We all have albums that, over repeated listens, seem to embed themselves in our very marrow and press themselves upon our DNA; certain melodies and lyrics from them become a sort of haunting comfort when our heads hit cold pillows after bad days that seem to have no end and carve out a path in the gray matter of our brains. Bell Witch’s Longing is one of those albums for me. The Seattle duo’s cavernous, noticeably dirty take on the funeral doom sound had me rapt at first listen, and their debut was on constant repeat during some very trying and draining circumstances in the months that followed my discovery of the band. I say that to say that it’s nearly impossible for me to be totally objective with this review; with an album that has so many memories attached, how could I even begin to approach a follow-up that is a blank slate in terms of its connection to me as a listener?
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I’ve been awaiting the arrival of Four Phantoms for months and knew that if it was even remotely close to the desolate, mournful sound of Longing, it would be another monumental achievement. Like any doom metal album, my first few listens of this were filled with criticisms and the “hour long song” syndrome; but I stayed persistent and kept digging, peeling back the dense, foggy layers of this album to discover a gem of metal that is in line with the band’s debut but far more expansive and ambitious. Four Phantoms is by no means an easy listen: With two of its songs totaling nearly 45 minutes and the remainders accumulating another 20 minutes, Four Phantoms takes its toll on the listener, both in the way of initial patience and how the Bell Witch’s compositions can chip away at the listener’s emotional well-being and leave a sullen, empty shell of a human by album’s end.
Four Phantoms’ theme is centered around an eternal process of dying: Each song and its lyrics represent a ghost (phantom) who is caught in an endless cycle of death by one of four elements (earth, fire, water, air). I won’t divulge all the details (you can read here), but it’s a brilliant (if terrifying) concept and is perfectly united to the movements of the music across its four sprawling tracks, creating all too vivid portraits of torment, despair, and agony. The album starts with “Suffocation, A Burial: I – Awoken,” a 22-minute journey that displays the band’s keen ability to, even across a multi-movement song, maintain a constant sense of momentum without sacrificing atmosphere. Immediately upon listening, it’s apparent that Bell Witch have fused the best elements of their quiet, eerie ambience with glacial slabs of funeral doom, that, while executed well on their debut, are more sophisticated and climactic here. The third track, “A Drowning,” becomes nearly uplifting from the 6:00-10:00 mark as clean chants cascade over what is possibly the best bass melody the band has written in its career before diving into a descending minor key figure that drives remaining sections of the song. The duo transition seamlessly from sparse, echoing chords into earth-shaking distortion and bass leads that go far, far beyond the description of “sad music.” The two tracks that comprise “Judgment” (“Garden [Of Blooming Ash]” and “Felled [By Howling Winds] are shorter and, while not as climactic as the “Suffocation” tracks, still show a natural progression from Longing with melodic figures that seep into listeners’ minds while Adrian Guerra’s pained growls erupt from the mix like heretics under the curse of Hell.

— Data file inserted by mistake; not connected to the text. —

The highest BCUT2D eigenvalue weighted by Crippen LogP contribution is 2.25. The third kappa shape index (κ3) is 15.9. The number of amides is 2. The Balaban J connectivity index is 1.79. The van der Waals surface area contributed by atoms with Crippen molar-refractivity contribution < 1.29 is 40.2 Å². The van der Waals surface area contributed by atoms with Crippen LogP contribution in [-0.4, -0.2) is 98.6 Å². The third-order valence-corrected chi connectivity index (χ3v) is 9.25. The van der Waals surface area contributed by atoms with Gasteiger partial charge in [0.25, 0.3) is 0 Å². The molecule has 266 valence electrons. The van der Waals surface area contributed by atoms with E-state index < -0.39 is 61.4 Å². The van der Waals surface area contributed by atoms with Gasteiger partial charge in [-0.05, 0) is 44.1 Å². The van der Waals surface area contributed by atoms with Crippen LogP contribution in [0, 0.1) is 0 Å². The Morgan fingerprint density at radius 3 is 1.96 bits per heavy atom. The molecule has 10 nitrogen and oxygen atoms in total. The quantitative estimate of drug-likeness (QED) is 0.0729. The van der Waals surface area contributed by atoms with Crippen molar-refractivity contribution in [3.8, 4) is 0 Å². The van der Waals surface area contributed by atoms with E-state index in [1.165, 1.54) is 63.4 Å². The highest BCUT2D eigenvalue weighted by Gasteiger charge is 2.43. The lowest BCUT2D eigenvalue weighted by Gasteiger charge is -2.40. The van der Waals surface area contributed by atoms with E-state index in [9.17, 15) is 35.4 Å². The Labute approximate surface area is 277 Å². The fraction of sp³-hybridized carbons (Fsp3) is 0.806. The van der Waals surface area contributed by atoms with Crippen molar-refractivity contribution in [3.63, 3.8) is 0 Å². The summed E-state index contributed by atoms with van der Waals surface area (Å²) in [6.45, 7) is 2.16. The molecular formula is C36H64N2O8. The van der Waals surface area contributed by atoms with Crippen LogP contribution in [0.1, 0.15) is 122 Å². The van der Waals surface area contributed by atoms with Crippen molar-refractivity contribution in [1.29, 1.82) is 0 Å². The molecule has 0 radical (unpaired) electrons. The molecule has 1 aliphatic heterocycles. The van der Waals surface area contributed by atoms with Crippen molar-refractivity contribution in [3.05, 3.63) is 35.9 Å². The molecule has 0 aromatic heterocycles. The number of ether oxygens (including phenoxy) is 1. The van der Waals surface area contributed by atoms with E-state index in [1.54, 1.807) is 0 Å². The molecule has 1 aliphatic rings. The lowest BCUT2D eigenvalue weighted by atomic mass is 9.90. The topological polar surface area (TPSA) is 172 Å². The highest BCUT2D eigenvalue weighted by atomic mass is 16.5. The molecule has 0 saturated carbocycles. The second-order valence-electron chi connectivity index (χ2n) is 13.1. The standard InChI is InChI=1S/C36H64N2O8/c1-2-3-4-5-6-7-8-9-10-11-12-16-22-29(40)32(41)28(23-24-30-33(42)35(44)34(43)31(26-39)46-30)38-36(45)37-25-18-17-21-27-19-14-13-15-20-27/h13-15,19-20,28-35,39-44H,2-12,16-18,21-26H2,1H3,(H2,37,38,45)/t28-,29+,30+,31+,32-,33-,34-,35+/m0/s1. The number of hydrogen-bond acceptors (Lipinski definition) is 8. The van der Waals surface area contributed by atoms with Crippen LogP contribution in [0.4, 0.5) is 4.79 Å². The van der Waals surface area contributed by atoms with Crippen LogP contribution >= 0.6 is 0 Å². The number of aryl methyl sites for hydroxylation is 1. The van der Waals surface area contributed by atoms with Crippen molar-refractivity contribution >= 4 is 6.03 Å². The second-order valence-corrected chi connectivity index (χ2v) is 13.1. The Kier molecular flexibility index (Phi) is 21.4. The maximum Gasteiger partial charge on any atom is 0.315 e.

To say that this music is fueled by despair is putting it very lightly; if Bell Witch’s aim was to capture the horror of death and the apprehension of eternity, none have done it better. The production, far louder and denser than Longing, seems to be more an aesthetic choice to enhance the atmosphere of suffocation and the dread of death. At first, I was put off by the lack of dynamics in the mix, but as I’ve repeatedly listened to Four Phantoms, the unrelenting loudness of the album serves the band purposes well and still maintains a fair balance between the layers of bass, drums, and vocals.
Four Phantoms is not for everyone. If anything, its appeal is extremely narrow, and those willing to venture in will be exhausted and emotionally drained by its unflinching gaze into the darkness of death and the uncertainty of everything that accompanies it. It is an album that will truly take a piece out of you; it does not easily let listeners go from its clutches, and long after the playing time is over, it’s impossible to not be impacted by a work of such magnitude and profound despair. This is far beyond the album that Longing was, and it may well be one of the most emotionally difficult albums I’ve ever encountered. Tread lightly.
Four Phantoms is now available through Purcvhase Bell Witch’s Four Phantoms Profound Lore Records digitally and on CD. The vinyl will be available soon.
Dustin is an educator, musician, and writer based out of northeastern Kentucky. He’s the angry young gentleman behind the sounds of Old Thunder and has an infatuation with the works of Cormac McCarthy. Coffee loves him, and he loves coffee.